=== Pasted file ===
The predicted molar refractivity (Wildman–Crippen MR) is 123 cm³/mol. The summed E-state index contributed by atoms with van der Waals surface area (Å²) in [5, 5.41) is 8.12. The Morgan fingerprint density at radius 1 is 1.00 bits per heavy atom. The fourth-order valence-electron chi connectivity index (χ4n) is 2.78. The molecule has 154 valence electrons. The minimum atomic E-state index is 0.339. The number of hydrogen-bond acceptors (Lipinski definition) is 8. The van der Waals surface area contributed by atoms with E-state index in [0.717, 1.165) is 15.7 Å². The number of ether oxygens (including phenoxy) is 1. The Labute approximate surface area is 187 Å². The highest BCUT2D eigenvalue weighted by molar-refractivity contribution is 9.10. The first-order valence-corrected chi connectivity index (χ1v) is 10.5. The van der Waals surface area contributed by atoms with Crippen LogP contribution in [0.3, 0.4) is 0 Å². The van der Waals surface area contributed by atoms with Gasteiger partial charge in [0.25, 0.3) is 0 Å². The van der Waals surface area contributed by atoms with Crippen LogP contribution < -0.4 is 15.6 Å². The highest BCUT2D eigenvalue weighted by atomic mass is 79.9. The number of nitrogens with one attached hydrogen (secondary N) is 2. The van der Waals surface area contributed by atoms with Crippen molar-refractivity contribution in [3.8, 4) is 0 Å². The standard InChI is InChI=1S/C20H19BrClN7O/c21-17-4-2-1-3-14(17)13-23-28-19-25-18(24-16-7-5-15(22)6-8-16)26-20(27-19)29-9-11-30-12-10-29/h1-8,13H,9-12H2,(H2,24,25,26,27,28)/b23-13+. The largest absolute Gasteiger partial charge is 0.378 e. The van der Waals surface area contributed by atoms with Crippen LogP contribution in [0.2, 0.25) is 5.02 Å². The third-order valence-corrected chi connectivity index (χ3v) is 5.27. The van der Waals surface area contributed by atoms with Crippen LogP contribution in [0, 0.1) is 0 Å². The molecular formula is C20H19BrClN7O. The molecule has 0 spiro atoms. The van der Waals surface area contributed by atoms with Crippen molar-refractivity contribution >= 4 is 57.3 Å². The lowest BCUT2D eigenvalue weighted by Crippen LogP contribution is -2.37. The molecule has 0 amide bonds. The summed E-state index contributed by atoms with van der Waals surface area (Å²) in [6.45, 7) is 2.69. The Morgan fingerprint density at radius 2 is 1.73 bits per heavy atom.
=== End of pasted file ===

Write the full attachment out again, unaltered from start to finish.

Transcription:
The predicted molar refractivity (Wildman–Crippen MR) is 123 cm³/mol. The summed E-state index contributed by atoms with van der Waals surface area (Å²) in [5, 5.41) is 8.12. The Morgan fingerprint density at radius 1 is 1.00 bits per heavy atom. The fourth-order valence-electron chi connectivity index (χ4n) is 2.78. The molecule has 154 valence electrons. The minimum atomic E-state index is 0.339. The number of hydrogen-bond acceptors (Lipinski definition) is 8. The van der Waals surface area contributed by atoms with E-state index in [0.717, 1.165) is 15.7 Å². The number of ether oxygens (including phenoxy) is 1. The Labute approximate surface area is 187 Å². The highest BCUT2D eigenvalue weighted by molar-refractivity contribution is 9.10. The first-order valence-corrected chi connectivity index (χ1v) is 10.5. The van der Waals surface area contributed by atoms with Crippen LogP contribution in [0.3, 0.4) is 0 Å². The van der Waals surface area contributed by atoms with Gasteiger partial charge in [0.25, 0.3) is 0 Å². The van der Waals surface area contributed by atoms with Crippen LogP contribution < -0.4 is 15.6 Å². The highest BCUT2D eigenvalue weighted by atomic mass is 79.9. The number of nitrogens with one attached hydrogen (secondary N) is 2. The van der Waals surface area contributed by atoms with Crippen molar-refractivity contribution in [3.8, 4) is 0 Å². The standard InChI is InChI=1S/C20H19BrClN7O/c21-17-4-2-1-3-14(17)13-23-28-19-25-18(24-16-7-5-15(22)6-8-16)26-20(27-19)29-9-11-30-12-10-29/h1-8,13H,9-12H2,(H2,24,25,26,27,28)/b23-13+. The largest absolute Gasteiger partial charge is 0.378 e. The van der Waals surface area contributed by atoms with Crippen LogP contribution in [0.2, 0.25) is 5.02 Å². The third-order valence-corrected chi connectivity index (χ3v) is 5.27. The van der Waals surface area contributed by atoms with Crippen LogP contribution in [0, 0.1) is 0 Å². The molecular formula is C20H19BrClN7O. The molecule has 0 spiro atoms. The van der Waals surface area contributed by atoms with Crippen molar-refractivity contribution >= 4 is 57.3 Å². The lowest BCUT2D eigenvalue weighted by Crippen LogP contribution is -2.37. The molecule has 0 amide bonds. The summed E-state index contributed by atoms with van der Waals surface area (Å²) in [6.45, 7) is 2.69. The Morgan fingerprint density at radius 2 is 1.73 bits per heavy atom.